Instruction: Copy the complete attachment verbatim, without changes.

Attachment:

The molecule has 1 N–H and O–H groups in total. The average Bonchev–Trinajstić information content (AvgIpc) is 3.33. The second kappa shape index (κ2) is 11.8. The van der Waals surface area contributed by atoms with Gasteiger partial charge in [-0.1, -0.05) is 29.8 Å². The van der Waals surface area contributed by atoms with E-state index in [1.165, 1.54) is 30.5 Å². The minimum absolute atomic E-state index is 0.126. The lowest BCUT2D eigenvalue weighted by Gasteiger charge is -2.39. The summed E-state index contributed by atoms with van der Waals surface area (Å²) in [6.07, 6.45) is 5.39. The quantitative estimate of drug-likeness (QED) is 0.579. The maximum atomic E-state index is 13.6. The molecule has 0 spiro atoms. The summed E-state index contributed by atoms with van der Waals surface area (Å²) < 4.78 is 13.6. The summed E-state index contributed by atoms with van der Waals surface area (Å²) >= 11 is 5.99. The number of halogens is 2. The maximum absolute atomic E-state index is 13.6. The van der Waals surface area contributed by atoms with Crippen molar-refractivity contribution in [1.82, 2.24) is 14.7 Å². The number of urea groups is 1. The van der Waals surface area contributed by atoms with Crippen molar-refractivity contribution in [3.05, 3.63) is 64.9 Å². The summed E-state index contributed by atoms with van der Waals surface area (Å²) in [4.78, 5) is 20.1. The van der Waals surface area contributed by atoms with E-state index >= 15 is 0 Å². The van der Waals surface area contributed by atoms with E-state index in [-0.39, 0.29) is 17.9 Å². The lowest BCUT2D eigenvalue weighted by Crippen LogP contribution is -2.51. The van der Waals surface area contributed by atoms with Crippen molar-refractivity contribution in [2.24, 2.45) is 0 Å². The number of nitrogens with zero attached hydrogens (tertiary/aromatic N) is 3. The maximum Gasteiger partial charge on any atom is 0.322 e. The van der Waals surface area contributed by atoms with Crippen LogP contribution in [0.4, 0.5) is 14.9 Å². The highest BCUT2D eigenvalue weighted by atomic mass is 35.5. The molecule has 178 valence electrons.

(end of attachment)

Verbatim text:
The molecule has 1 N–H and O–H groups in total. The average Bonchev–Trinajstić information content (AvgIpc) is 3.33. The second kappa shape index (κ2) is 11.8. The van der Waals surface area contributed by atoms with Gasteiger partial charge in [-0.1, -0.05) is 29.8 Å². The van der Waals surface area contributed by atoms with E-state index in [1.165, 1.54) is 30.5 Å². The minimum absolute atomic E-state index is 0.126. The lowest BCUT2D eigenvalue weighted by Gasteiger charge is -2.39. The summed E-state index contributed by atoms with van der Waals surface area (Å²) in [6.07, 6.45) is 5.39. The quantitative estimate of drug-likeness (QED) is 0.579. The maximum atomic E-state index is 13.6. The molecule has 0 spiro atoms. The summed E-state index contributed by atoms with van der Waals surface area (Å²) < 4.78 is 13.6. The summed E-state index contributed by atoms with van der Waals surface area (Å²) >= 11 is 5.99. The number of halogens is 2. The maximum absolute atomic E-state index is 13.6. The van der Waals surface area contributed by atoms with Crippen molar-refractivity contribution in [1.82, 2.24) is 14.7 Å². The number of urea groups is 1. The van der Waals surface area contributed by atoms with Crippen molar-refractivity contribution in [3.05, 3.63) is 64.9 Å². The summed E-state index contributed by atoms with van der Waals surface area (Å²) in [4.78, 5) is 20.1. The van der Waals surface area contributed by atoms with E-state index >= 15 is 0 Å². The van der Waals surface area contributed by atoms with E-state index in [-0.39, 0.29) is 17.9 Å². The lowest BCUT2D eigenvalue weighted by Crippen LogP contribution is -2.51. The van der Waals surface area contributed by atoms with Crippen molar-refractivity contribution in [2.24, 2.45) is 0 Å². The number of nitrogens with zero attached hydrogens (tertiary/aromatic N) is 3. The maximum Gasteiger partial charge on any atom is 0.322 e. The van der Waals surface area contributed by atoms with Crippen LogP contribution in [0.4, 0.5) is 14.9 Å². The highest BCUT2D eigenvalue weighted by atomic mass is 35.5. The molecule has 178 valence electrons.